image Resolve and Dissolution

By Tade Ipadeola


  • Title: Like a Mule Bringing Ice Cream to the Sun
  • Author: Sarah Ladipo Manyika
  • Publisher: Cassava Republic Press
  • Number of pages: 118
  • Year of publication: 2016
  • Category: Fiction

The newest novel by Sarah Ladipo Manyika tackles the human phenomenon of ageing and loss. It begins in an old house far away in San Francisco. It is a house that has survived significant stretches of time and even earthquakes. The novel ends in the same city, in a fast, low car fondly named Buttercup by its owner, the heroine of the tale. In between the opening movements of the novel and the denouement, the reader is taken on a wide-ranging journey through literal time zones and through varying geographies. The tale touches India and Nigeria, it touches French and Yorùbá, it slaloms through passages of love and perfumed mists rising from the wake of obdurate passion, it pants as a determined, quixotic, mule dripping with voluptuous confectionery meant for a sizzling, enigmatic sun. More…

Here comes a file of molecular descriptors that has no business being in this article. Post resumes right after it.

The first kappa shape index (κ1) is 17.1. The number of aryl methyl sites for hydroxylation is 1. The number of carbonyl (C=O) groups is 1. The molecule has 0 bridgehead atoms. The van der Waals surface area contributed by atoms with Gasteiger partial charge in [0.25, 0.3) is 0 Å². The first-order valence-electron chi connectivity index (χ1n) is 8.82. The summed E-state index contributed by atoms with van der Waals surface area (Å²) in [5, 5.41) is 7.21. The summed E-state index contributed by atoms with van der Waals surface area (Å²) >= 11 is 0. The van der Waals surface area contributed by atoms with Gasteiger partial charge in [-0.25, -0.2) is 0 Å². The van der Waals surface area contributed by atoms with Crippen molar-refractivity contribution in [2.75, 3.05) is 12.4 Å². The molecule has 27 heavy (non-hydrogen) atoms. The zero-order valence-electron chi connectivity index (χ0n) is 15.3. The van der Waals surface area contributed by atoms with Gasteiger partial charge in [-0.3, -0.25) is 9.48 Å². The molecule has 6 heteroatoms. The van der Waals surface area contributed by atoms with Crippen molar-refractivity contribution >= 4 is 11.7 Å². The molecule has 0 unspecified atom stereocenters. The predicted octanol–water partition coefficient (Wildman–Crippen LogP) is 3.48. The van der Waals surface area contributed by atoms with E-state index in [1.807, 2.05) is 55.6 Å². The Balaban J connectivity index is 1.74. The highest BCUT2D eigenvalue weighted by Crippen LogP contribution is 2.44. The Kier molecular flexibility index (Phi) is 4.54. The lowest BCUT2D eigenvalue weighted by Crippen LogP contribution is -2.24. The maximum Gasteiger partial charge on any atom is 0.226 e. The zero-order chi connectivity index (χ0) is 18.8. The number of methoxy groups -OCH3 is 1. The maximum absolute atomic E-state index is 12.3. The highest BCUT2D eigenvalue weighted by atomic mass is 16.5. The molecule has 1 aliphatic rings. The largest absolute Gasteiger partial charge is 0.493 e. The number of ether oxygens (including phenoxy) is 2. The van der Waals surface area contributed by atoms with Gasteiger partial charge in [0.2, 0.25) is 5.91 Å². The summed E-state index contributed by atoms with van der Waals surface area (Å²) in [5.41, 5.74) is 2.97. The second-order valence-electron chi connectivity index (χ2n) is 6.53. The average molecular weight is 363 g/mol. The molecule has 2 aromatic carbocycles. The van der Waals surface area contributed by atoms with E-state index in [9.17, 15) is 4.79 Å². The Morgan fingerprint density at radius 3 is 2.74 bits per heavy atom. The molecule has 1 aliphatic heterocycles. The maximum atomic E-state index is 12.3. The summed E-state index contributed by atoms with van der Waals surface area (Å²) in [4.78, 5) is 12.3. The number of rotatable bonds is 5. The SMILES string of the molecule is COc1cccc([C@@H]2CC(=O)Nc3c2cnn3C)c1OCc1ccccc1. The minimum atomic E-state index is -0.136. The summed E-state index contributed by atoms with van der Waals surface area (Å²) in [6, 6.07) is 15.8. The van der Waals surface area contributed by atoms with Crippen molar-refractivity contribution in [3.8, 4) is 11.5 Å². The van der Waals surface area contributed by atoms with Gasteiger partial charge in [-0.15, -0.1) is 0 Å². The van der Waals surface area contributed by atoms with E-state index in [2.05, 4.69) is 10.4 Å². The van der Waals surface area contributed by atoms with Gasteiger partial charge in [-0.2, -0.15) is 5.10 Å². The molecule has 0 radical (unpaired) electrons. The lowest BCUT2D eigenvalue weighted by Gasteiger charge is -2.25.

image A Review of Glowfly Dance

By Agatha Aduro


  • Title: Glowfly Dance
  • Author: Jade Gibson
  • Publisher: Umuzi
  • Number of pages: 438
  • Year of publication: 2015
  • Category: Fiction

People think that when you are fourteen you know nothing, but I have seen so much, I have a thousand stories, burning and shining and rising within me, and all I can do is try to catch them, one by one, because I only have the moments, fading in and out, when everything else is gone (p 7).